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Visible players: the power and the risks for young feminists


From the student protests in Chile, to the protests of the ‘Arab spring’ in the MENA region, the debate among young feminists about how to reclaim public space reveals tensions between an individualist model of autonomy and a collectivist reclamation of public space. Jenny Allsopp reports on day two of the AWID Forum 2012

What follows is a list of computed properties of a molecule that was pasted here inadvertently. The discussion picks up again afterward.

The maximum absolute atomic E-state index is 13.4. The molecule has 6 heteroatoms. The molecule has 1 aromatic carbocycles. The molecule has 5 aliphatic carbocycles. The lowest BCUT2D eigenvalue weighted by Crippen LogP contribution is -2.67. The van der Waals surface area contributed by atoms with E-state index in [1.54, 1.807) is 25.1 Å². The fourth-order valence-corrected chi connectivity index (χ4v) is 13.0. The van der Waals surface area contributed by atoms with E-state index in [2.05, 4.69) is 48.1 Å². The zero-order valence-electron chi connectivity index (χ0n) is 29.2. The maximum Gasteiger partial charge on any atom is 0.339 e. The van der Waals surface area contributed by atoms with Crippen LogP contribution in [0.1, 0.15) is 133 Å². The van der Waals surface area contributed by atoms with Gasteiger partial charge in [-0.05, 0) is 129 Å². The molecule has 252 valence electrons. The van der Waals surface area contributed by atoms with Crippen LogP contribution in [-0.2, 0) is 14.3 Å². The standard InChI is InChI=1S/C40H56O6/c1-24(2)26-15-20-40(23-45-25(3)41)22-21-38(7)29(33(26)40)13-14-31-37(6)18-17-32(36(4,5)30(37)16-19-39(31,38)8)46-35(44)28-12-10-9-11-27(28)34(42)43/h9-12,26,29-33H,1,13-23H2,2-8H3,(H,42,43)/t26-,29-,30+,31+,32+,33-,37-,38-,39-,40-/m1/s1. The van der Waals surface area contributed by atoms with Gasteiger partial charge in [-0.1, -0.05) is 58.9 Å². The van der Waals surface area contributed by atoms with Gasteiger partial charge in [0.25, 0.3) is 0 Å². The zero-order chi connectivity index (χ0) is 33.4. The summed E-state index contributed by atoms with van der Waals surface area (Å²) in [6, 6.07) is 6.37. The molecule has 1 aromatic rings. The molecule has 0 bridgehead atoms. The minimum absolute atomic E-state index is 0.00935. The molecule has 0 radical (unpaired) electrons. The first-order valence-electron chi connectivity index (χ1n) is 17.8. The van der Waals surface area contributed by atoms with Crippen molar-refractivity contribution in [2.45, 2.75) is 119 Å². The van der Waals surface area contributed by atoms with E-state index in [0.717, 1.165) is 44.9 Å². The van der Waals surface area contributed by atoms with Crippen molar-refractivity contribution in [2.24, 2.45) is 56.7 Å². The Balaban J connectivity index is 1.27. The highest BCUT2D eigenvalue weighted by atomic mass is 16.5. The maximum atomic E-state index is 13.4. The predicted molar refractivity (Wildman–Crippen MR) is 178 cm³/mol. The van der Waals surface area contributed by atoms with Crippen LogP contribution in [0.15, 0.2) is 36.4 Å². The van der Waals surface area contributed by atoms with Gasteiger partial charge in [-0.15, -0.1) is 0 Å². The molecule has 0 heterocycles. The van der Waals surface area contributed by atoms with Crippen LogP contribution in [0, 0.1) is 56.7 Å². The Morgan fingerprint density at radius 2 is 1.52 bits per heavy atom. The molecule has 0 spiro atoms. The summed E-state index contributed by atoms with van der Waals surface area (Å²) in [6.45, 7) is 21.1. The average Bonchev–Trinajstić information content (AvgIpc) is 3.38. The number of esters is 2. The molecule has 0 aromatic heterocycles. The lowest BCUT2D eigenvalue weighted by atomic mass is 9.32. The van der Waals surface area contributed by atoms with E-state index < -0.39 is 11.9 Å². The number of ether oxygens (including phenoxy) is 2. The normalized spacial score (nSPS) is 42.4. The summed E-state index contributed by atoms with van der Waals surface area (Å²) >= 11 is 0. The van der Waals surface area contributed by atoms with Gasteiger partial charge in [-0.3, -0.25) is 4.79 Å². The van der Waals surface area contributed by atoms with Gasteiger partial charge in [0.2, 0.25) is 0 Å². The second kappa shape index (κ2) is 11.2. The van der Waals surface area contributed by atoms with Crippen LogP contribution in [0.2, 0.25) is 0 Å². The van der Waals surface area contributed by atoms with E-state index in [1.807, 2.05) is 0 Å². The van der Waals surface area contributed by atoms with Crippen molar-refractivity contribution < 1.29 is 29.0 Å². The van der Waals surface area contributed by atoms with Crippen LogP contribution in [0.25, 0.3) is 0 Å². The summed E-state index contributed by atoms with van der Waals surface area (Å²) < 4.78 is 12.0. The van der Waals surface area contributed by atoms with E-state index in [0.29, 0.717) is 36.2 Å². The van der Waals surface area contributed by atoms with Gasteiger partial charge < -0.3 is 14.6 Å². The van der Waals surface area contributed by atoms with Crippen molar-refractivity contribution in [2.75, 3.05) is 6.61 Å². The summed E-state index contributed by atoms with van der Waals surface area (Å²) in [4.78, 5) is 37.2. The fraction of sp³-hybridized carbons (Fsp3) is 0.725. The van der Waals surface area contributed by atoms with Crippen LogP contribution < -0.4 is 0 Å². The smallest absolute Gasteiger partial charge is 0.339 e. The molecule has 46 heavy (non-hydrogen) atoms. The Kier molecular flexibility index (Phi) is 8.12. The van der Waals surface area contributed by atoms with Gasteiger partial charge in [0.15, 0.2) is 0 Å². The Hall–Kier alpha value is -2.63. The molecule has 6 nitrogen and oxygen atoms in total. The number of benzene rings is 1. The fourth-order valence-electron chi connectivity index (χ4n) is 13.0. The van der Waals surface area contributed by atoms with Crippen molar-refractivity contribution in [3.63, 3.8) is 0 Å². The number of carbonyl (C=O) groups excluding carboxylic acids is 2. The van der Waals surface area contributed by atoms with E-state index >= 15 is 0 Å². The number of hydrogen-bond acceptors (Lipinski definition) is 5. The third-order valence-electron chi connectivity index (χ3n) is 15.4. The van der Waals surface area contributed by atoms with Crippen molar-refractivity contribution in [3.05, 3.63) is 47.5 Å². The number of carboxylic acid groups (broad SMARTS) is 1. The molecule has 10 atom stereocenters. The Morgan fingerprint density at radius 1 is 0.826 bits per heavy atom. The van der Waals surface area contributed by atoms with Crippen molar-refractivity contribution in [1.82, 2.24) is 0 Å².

A concept that has framed several debates over the last two days at the AWID Forum is that of “visibility” and “invisibility”. We have heard that women’s contribution to the economy is often invisible, that economic power manifests itself in “visible”, “hidden” and “invisible” forms, and, as feminists, we have been called by both Lina Abou-Habin and Boaventura de Sousa Santos to reach beyond the feminist movement in order to be “visible players” in the wider movement for economic justice. Two breakout sessions yesterday, ‘Bringing gender to the streets: young women amidst the Arab uprisings’, and ‘Rebellious young women inherit their mothers’ and grandmothers’ wisdom to gain autonomy’, brought home both the power and the risks that such visibility carries for feminist activists across the globe, as well as the controversy surrounding different ways of “making oneself visible”, or of being exposed.